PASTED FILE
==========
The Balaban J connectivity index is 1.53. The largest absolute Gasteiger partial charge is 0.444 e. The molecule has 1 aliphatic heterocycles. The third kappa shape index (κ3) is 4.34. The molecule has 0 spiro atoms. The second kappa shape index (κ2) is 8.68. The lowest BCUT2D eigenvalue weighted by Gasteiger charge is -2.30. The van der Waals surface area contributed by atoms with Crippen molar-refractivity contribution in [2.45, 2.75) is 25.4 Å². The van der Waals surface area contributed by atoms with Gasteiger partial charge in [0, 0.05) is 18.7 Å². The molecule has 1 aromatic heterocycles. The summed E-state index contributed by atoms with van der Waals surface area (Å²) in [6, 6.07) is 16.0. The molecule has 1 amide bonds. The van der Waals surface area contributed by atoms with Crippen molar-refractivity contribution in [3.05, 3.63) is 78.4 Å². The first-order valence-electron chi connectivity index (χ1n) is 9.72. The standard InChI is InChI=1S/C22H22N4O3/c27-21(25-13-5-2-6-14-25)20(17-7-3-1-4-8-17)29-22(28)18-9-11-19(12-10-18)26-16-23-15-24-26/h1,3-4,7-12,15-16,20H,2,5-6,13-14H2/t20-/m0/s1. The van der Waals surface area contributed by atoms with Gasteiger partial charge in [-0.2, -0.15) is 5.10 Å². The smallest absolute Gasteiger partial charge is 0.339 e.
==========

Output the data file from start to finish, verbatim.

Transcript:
The Balaban J connectivity index is 1.53. The largest absolute Gasteiger partial charge is 0.444 e. The molecule has 1 aliphatic heterocycles. The third kappa shape index (κ3) is 4.34. The molecule has 0 spiro atoms. The second kappa shape index (κ2) is 8.68. The lowest BCUT2D eigenvalue weighted by Gasteiger charge is -2.30. The van der Waals surface area contributed by atoms with Crippen molar-refractivity contribution in [2.45, 2.75) is 25.4 Å². The van der Waals surface area contributed by atoms with Gasteiger partial charge in [0, 0.05) is 18.7 Å². The molecule has 1 aromatic heterocycles. The summed E-state index contributed by atoms with van der Waals surface area (Å²) in [6, 6.07) is 16.0. The molecule has 1 amide bonds. The van der Waals surface area contributed by atoms with Crippen molar-refractivity contribution in [3.05, 3.63) is 78.4 Å². The first-order valence-electron chi connectivity index (χ1n) is 9.72. The standard InChI is InChI=1S/C22H22N4O3/c27-21(25-13-5-2-6-14-25)20(17-7-3-1-4-8-17)29-22(28)18-9-11-19(12-10-18)26-16-23-15-24-26/h1,3-4,7-12,15-16,20H,2,5-6,13-14H2/t20-/m0/s1. The van der Waals surface area contributed by atoms with Gasteiger partial charge in [-0.2, -0.15) is 5.10 Å². The smallest absolute Gasteiger partial charge is 0.339 e.